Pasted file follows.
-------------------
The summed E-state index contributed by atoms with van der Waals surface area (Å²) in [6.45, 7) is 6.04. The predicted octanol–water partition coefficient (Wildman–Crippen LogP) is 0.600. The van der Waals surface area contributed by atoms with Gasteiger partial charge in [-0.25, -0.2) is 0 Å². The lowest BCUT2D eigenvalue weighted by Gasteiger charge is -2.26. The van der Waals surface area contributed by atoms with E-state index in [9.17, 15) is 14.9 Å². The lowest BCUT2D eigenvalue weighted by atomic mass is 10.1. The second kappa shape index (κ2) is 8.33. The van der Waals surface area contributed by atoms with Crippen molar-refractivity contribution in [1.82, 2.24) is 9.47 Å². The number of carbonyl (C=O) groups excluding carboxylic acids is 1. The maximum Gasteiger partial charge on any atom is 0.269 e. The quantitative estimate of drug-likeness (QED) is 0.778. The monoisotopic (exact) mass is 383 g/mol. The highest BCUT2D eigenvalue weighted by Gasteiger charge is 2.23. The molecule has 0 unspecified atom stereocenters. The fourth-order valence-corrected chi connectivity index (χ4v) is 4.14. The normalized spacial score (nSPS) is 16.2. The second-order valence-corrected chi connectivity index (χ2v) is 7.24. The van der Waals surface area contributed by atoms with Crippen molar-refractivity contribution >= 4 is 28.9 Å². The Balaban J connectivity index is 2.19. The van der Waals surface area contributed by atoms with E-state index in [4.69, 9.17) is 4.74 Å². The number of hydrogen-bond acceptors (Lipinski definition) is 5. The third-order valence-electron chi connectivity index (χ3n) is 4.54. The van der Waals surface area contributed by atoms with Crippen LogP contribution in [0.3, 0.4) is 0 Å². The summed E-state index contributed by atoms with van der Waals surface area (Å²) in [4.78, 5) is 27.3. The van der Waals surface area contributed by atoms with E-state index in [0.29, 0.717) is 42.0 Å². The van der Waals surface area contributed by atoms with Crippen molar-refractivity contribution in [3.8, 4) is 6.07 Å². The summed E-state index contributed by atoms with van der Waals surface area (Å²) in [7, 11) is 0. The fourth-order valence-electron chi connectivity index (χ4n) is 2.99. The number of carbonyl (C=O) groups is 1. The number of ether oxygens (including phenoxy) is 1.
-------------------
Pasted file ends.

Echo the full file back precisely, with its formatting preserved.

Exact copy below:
The summed E-state index contributed by atoms with van der Waals surface area (Å²) in [6.45, 7) is 6.04. The predicted octanol–water partition coefficient (Wildman–Crippen LogP) is 0.600. The van der Waals surface area contributed by atoms with Gasteiger partial charge in [-0.25, -0.2) is 0 Å². The lowest BCUT2D eigenvalue weighted by Gasteiger charge is -2.26. The van der Waals surface area contributed by atoms with E-state index in [9.17, 15) is 14.9 Å². The lowest BCUT2D eigenvalue weighted by atomic mass is 10.1. The second kappa shape index (κ2) is 8.33. The van der Waals surface area contributed by atoms with Crippen molar-refractivity contribution in [1.82, 2.24) is 9.47 Å². The number of carbonyl (C=O) groups excluding carboxylic acids is 1. The maximum Gasteiger partial charge on any atom is 0.269 e. The quantitative estimate of drug-likeness (QED) is 0.778. The monoisotopic (exact) mass is 383 g/mol. The highest BCUT2D eigenvalue weighted by Gasteiger charge is 2.23. The molecule has 0 unspecified atom stereocenters. The fourth-order valence-corrected chi connectivity index (χ4v) is 4.14. The normalized spacial score (nSPS) is 16.2. The second-order valence-corrected chi connectivity index (χ2v) is 7.24. The van der Waals surface area contributed by atoms with Crippen molar-refractivity contribution >= 4 is 28.9 Å². The Balaban J connectivity index is 2.19. The van der Waals surface area contributed by atoms with E-state index in [4.69, 9.17) is 4.74 Å². The number of hydrogen-bond acceptors (Lipinski definition) is 5. The third-order valence-electron chi connectivity index (χ3n) is 4.54. The van der Waals surface area contributed by atoms with Crippen LogP contribution in [0.3, 0.4) is 0 Å². The summed E-state index contributed by atoms with van der Waals surface area (Å²) in [4.78, 5) is 27.3. The van der Waals surface area contributed by atoms with E-state index in [0.29, 0.717) is 42.0 Å². The van der Waals surface area contributed by atoms with Crippen molar-refractivity contribution in [3.8, 4) is 6.07 Å². The summed E-state index contributed by atoms with van der Waals surface area (Å²) in [7, 11) is 0. The fourth-order valence-electron chi connectivity index (χ4n) is 2.99. The number of carbonyl (C=O) groups is 1. The number of ether oxygens (including phenoxy) is 1.